Josh Lifford, pastor of Betta View Hills Church of Christ in Oxford, said he is armed in the pulpit during church services.
“We have 260 members and around 230 in attendance each week,” he said. “Do we really want that many funerals in Oxford at one time?”
House Bill 465, sponsored by Rep. Ron Johnson, R-Sylacauga, in the Alabama Legislature, would provide a level of protection for people to use deadly force on church grounds in Talladega County, though some critics say the bill is unnecessary. Legislative records suggest it could come before the full House as early as Thursday.
The local legislation is one of several county-specific bills currently in the Legislature after a statewide bill stalled in March.
Alabama’s “stand your ground” law, also known as the castle doctrine, states that a person would be justified in using physical force in self-defense or in the defense of another person if he or she reasonably believes there is a threat of imminent, unlawful physical force.
Lifford, a Talladega resident who supports the bill, said there are several police officers who are members of Betta View Hills who carry weapons to services. He said there are also two armed security guards posted outside of the sanctuary during services and that the church’s secretary is armed as well.
“There is probably one person in every section that is armed each week, if not more than one,” Lifford said.
Donald Sills, pastor of First Baptist Church in Anniston, said “unarmed monitors” stay in the lobby during services at First Baptist.
“I think it’s a shame that we’ve come to this. I guess that’s obvious,” he said. “I think it is becoming a necessity. There are hundreds, hundreds of churches that are soft targets. Most churches don’t have the resources to hire armed security guards.”
Sills said he is not opposed to the bill, but does not see it as a deterrent to violence against the church.
“I’m not sure that if a person is already in such a desperate state of mind that they would do something that drastic that a bill is going to make any difference,” he said. “If somebody is that crazy or that desperate, I don’t think they are going to stop to ponder what bills are on the books.”
Lifford said he believes the bill could be an issue for the public’s perception of Christianity.
“When it comes to Christianity and being a Christian, and what you’re putting out to people, I know there’s a fine line there because we live in a world that’s very sensitive to judgment,” he said.
“We take strong stance against things like abortion, but at the same time we would look at this issue and somebody might come back and give the argument that well, you’re supporting murder because of self-defense,” he said.
Lifford said he recognizes that some scriptures say Christians should “turn the other cheek” but that someone attempting to take a life is more extreme.
“The difference is, when you go and do something deliberately, that’s when it becomes wrong,” he said. “Protecting ourselves, on the other hand, I believe is something that God would want us to do.”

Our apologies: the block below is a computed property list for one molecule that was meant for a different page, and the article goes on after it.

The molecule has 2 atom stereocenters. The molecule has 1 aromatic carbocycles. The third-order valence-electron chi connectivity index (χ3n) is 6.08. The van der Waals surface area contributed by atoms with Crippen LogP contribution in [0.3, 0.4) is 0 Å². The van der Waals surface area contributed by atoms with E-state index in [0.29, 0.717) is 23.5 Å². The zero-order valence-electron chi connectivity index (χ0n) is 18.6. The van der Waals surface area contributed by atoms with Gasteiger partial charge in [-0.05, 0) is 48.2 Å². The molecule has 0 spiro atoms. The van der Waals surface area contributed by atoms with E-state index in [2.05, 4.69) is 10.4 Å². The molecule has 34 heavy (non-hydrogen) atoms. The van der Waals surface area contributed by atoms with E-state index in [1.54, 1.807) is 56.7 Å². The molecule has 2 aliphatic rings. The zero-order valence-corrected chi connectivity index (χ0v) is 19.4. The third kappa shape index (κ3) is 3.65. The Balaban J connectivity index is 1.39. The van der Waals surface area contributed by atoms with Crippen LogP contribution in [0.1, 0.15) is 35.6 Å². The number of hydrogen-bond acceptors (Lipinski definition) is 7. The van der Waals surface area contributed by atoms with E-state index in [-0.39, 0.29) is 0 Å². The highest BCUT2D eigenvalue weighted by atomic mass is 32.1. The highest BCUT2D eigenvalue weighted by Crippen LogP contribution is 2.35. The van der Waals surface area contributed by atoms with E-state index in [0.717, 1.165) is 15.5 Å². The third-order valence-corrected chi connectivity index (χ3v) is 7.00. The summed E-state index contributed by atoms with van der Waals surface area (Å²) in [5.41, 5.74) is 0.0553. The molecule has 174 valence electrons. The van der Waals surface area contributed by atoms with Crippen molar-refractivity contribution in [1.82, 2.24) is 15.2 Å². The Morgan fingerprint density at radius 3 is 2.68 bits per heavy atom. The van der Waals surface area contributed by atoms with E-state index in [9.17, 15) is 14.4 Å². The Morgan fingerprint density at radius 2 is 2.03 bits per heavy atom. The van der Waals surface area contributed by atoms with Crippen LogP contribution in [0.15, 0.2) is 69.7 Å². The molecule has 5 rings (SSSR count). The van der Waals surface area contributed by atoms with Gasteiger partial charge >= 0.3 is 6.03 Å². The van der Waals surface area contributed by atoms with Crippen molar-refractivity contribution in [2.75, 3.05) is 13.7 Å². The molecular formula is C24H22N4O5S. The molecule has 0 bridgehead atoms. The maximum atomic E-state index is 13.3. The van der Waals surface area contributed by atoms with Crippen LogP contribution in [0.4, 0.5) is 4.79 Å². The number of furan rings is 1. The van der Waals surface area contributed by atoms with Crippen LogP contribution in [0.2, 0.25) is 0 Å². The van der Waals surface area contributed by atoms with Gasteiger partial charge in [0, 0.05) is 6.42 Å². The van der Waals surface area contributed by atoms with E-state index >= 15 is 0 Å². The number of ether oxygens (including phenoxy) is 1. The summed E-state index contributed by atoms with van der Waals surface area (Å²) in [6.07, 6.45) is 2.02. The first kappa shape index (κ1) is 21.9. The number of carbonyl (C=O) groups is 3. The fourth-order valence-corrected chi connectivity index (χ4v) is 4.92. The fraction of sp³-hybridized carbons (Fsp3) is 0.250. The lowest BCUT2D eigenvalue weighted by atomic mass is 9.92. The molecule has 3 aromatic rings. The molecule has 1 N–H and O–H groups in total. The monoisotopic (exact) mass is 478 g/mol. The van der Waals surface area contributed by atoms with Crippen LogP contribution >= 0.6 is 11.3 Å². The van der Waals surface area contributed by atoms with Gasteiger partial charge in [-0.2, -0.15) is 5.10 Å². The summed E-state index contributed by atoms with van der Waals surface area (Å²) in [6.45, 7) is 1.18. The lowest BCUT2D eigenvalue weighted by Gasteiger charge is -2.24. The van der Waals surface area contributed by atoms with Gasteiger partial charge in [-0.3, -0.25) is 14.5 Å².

Dana Ellis, chapter leader for the Alabama chapter of Moms Demand Action on Gun Sense in America, said the bill is unnecessary because churches are not excluded from the state’s current stand-your-ground law.
“It is very unclear why this legislation has been introduced,” she said. “It is bothersome to me that legislators are wasting time and resources drafting this bill when there is no point to it.”
Ellis said the organization is against the expansion of the bill, even for one county.
“We already have one of the most expansive stand-your-ground laws in the country,” Ellis said. “This bill doesn’t make it clear that the threat must be made with deadly force for the person to retaliate with deadly force, which could make it potentially dangerous.”
Kris Moloney, owner of Sheepdog Church Security in of Minnesota, said he supports the bill. The security company focuses on “creating training materials for part-time church safety or security directors” and has trained guards who currently work at Anniston churches.
Moloney said the law allows people to defend themselves while in churches.
“There has been a rise in the number of active shooters across the nation, including in houses of worship,” he said. “Churches are no longer off-limits for acts of hatred or vandalism. I can remember when churches were left unlocked all the time, but that isn’t possible anymore.”
Moloney said it is not feasible to expect law enforcement officers to respond quickly enough to save the greatest number of lives.
“Private citizens have to stand in the gap between law enforcement arriving and the bad guy arriving,” he said.
The state’s castle doctrine was amended in 2006 when the Legislature voted to remove the “duty to retreat” clause from the law. This means a person is no longer expected to flee a scene if there is a reasonable threat of physical force being used against them. Rather, the person can respond with the use of deadly force.